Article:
New Brunswick

Health officials in province await outstanding COVID-19 test results

The province’s acting chief medical officer of health says there are still some outstanding tests that remain for coronavirus in New Brunswick.

Specimens are sent to the Georges-L.-Dumont lab in Moncton, then to National Microbiology Lab in Manitoba

Dr. Cristin Muecke, New Brunswick's acting chief medical officer of health, says there have been no confirmed cases of coronavirus in the province. (Photo: CBC News)

The province's acting chief medical officer of health says officials are still awaiting the results of some tests for coronavirus in New Brunswick, but no cases have been confirmed so far.

There have been four cases where people have been tested and cleared for the virus, Dr. Cristin Muecke told reporters Thursday.

A person who has symptoms, such as fever, cough or breathing problems, would get the testing underway with a visit to a doctor, where a specimen such as a throat or nasal swab would be taken.

"If an individual is suspect for COVID-19 goes to their health-care provider, the health-care provider would collect the appropriate specimens," Muecke said.

Those specimens would immediately be sent to a regional lab, which would have "very quick transportation mechanisms" to get them to the Georges-L.-Dumont lab in Moncton.

The hospital is New Brunswick's virology reference lab, which has the ability to test for COVID-19.

South Korean soldiers wear protective gear as they prepare to spray disinfectant in Seoul on Thursday. (Lee Jin-man/The Associated Press)

"That capacity to have that initial heads-up does exist in New Brunswick at the current time." 

CBC News has asked the Department of Health for the exact number of outstanding COVID-19 test results and is waiting for a response.

Testing also done in Manitoba 

Once specimens are sent to Moncton, the lab would do its own testing and find initial results for the virus within 24 hours. 

At the same time, the lab would package part of the sample and send it to the National Microbiology Laboratory in Winnipeg, Canada's only Level-4 virology facility. The Winnipeg lab is equipped to work with the most serious and deadly human and animal diseases, such as Ebola. 

It's also one of only a handful in North America capable of handling dangerous pathogens.

The National Microbiology Lab is Canada's only Level-4 lab and is capable of testing related to the most deadly infectious diseases, such as Ebola. (Trevor Brine/CBC)

"Winnipeg are the ones with the authoritative results," Muecke said.

She said it would take a couple of days for the Manitoba lab to determine test results, depending on capacity.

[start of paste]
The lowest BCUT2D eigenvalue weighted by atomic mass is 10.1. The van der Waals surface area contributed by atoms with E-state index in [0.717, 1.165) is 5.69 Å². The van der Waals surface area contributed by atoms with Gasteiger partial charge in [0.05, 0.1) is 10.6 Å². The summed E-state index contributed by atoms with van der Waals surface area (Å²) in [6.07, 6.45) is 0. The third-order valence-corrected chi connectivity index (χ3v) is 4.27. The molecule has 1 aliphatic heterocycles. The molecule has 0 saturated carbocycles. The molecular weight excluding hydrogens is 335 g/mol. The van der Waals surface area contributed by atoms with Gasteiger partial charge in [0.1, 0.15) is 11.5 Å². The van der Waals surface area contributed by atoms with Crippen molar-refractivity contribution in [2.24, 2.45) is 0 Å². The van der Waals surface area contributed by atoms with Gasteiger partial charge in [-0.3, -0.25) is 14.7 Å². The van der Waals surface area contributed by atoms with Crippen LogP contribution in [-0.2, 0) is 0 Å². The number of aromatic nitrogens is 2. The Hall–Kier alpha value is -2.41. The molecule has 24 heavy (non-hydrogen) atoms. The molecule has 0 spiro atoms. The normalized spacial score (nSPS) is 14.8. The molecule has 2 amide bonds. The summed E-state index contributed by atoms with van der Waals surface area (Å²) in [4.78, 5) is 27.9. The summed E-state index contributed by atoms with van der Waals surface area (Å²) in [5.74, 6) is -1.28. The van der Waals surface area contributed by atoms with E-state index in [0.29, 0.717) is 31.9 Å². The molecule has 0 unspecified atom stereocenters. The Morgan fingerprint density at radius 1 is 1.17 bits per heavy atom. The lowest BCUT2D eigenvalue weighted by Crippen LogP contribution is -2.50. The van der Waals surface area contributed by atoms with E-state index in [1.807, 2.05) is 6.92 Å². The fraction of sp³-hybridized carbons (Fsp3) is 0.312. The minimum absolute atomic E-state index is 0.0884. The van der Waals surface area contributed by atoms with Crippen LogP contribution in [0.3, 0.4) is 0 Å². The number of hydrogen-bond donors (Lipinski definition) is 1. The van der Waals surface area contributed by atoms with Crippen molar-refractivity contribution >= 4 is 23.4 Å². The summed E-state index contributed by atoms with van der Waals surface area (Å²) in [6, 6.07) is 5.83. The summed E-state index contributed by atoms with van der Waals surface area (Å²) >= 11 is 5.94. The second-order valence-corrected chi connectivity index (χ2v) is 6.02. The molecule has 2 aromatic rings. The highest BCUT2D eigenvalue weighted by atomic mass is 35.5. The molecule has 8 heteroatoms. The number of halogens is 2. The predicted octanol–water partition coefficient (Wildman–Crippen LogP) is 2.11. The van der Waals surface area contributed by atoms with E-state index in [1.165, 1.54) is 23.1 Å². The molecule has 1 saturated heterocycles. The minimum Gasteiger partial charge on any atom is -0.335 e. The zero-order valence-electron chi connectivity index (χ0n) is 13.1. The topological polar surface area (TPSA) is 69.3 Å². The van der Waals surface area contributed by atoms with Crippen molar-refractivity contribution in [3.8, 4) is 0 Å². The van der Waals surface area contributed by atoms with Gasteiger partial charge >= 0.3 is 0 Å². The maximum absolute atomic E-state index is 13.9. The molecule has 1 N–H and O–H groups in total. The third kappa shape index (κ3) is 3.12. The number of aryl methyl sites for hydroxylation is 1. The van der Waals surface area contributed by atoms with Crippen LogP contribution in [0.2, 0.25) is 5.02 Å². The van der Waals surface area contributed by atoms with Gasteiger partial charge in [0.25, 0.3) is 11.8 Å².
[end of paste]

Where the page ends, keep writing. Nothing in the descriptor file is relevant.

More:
But the national laboratory would have been well-prepared for outbreaks like this one. 

Hand sanitizer and face masks selling out at some New Brunswick stores as province prepares for coronavirus outbreak

3 years ago
Duration 1:57
Despite zero confirmed cases of the coronavirus in the province, some New Brunswickers have been stockpiling certain products. Hand sanitizer and face masks have been selling out.

"Obviously, as a national reference lab, not only for coronavirus but also for other types of conditions, they would have had plans prepared long ago in terms of how they would ramp up if they had a situation like this." 

A city worker in Tehran disinfects a bus stop sign. Iran has one of the highest death tolls in the world from the coronavirus outside China. (Vahid Salemi/The Associated Press)

The province has been in direct contact with the Dumont Hospital about whether it has enough test kits for the coronavirus, and there has been no shortage, she said. 

"If there were to be issues they would likely not be restricted to New Brunswick," she said. "They would probably be national in nature."

Schools should stay open

Muecke said the Department of Health is not recommending school closures or the use of masks when students return from March break next week. 

Instead, she said, students and staff who have been travelling should self-monitor for 14 days and watch for symptoms.

Travellers coming back from Iran or Hubei province in China are being asked to self-isolate for 14 days. 

Muecke also advised people to protect themselves from germs by washing hands often, avoiding contact with people who are sick, staying home when sick, sneezing and coughing into their sleeves, and avoiding touching their eyes, nose and mouth.

Health officials in Quebec announced a presumptive coronavirus case early Thursday morning. If confirmed, it would be the second case in the province.

Ontario reported two additional cases Thursday, bringing the total in the province to 22. 

If Quebec's latest case is confirmed, it will bring Canada's reported cases of COVID-19 to 37 — with most of the cases in Ontario and B.C.

With files from Harry Forestell, The Associated Press

Comments

To encourage thoughtful and respectful conversations, first and last names will appear with each submission to CBC/Radio-Canada's online communities (except in children and youth-oriented communities). Pseudonyms will no longer be permitted.

By submitting a comment, you accept that CBC has the right to reproduce and publish that comment in whole or in part, in any manner CBC chooses. Please note that CBC does not endorse the opinions expressed in comments. Comments on this story are moderated according to our Submission Guidelines. Comments are welcome while open. We reserve the right to close comments at any time.

Become a CBC Member

Join the conversation  Create account

Already have an account?

now